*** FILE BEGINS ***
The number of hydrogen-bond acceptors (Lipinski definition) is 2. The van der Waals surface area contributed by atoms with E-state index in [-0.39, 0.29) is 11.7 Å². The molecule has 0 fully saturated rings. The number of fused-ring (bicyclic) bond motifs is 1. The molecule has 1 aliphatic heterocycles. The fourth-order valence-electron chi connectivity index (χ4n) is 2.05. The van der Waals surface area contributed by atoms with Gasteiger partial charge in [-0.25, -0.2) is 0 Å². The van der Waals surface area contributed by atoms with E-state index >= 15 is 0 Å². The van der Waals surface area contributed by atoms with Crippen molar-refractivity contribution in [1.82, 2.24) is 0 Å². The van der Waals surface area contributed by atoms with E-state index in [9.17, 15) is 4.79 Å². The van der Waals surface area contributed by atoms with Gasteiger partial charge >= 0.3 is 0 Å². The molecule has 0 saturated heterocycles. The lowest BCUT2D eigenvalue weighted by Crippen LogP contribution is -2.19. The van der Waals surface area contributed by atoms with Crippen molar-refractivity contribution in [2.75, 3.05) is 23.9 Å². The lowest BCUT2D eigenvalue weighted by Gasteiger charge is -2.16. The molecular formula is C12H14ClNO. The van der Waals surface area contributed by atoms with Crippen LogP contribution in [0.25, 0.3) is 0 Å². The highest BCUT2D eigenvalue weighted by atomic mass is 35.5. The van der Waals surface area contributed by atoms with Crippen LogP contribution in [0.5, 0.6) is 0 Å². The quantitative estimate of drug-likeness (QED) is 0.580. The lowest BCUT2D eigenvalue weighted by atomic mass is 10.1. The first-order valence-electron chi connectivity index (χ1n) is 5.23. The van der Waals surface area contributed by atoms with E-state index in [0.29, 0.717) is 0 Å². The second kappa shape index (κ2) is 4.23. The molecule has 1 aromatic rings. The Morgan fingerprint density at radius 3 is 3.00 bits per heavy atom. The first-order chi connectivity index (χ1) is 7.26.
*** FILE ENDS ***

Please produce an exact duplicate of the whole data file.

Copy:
The number of hydrogen-bond acceptors (Lipinski definition) is 2. The van der Waals surface area contributed by atoms with E-state index in [-0.39, 0.29) is 11.7 Å². The molecule has 0 fully saturated rings. The number of fused-ring (bicyclic) bond motifs is 1. The molecule has 1 aliphatic heterocycles. The fourth-order valence-electron chi connectivity index (χ4n) is 2.05. The van der Waals surface area contributed by atoms with Gasteiger partial charge in [-0.25, -0.2) is 0 Å². The van der Waals surface area contributed by atoms with E-state index >= 15 is 0 Å². The van der Waals surface area contributed by atoms with Crippen molar-refractivity contribution in [1.82, 2.24) is 0 Å². The van der Waals surface area contributed by atoms with E-state index in [9.17, 15) is 4.79 Å². The van der Waals surface area contributed by atoms with Gasteiger partial charge >= 0.3 is 0 Å². The molecule has 0 saturated heterocycles. The lowest BCUT2D eigenvalue weighted by Crippen LogP contribution is -2.19. The van der Waals surface area contributed by atoms with Crippen molar-refractivity contribution in [2.75, 3.05) is 23.9 Å². The lowest BCUT2D eigenvalue weighted by Gasteiger charge is -2.16. The molecular formula is C12H14ClNO. The van der Waals surface area contributed by atoms with Crippen LogP contribution in [0.25, 0.3) is 0 Å². The highest BCUT2D eigenvalue weighted by atomic mass is 35.5. The van der Waals surface area contributed by atoms with Crippen LogP contribution in [0.5, 0.6) is 0 Å². The quantitative estimate of drug-likeness (QED) is 0.580. The lowest BCUT2D eigenvalue weighted by atomic mass is 10.1. The first-order valence-electron chi connectivity index (χ1n) is 5.23. The van der Waals surface area contributed by atoms with E-state index in [0.29, 0.717) is 0 Å². The second kappa shape index (κ2) is 4.23. The molecule has 1 aromatic rings. The Morgan fingerprint density at radius 3 is 3.00 bits per heavy atom. The first-order chi connectivity index (χ1) is 7.26.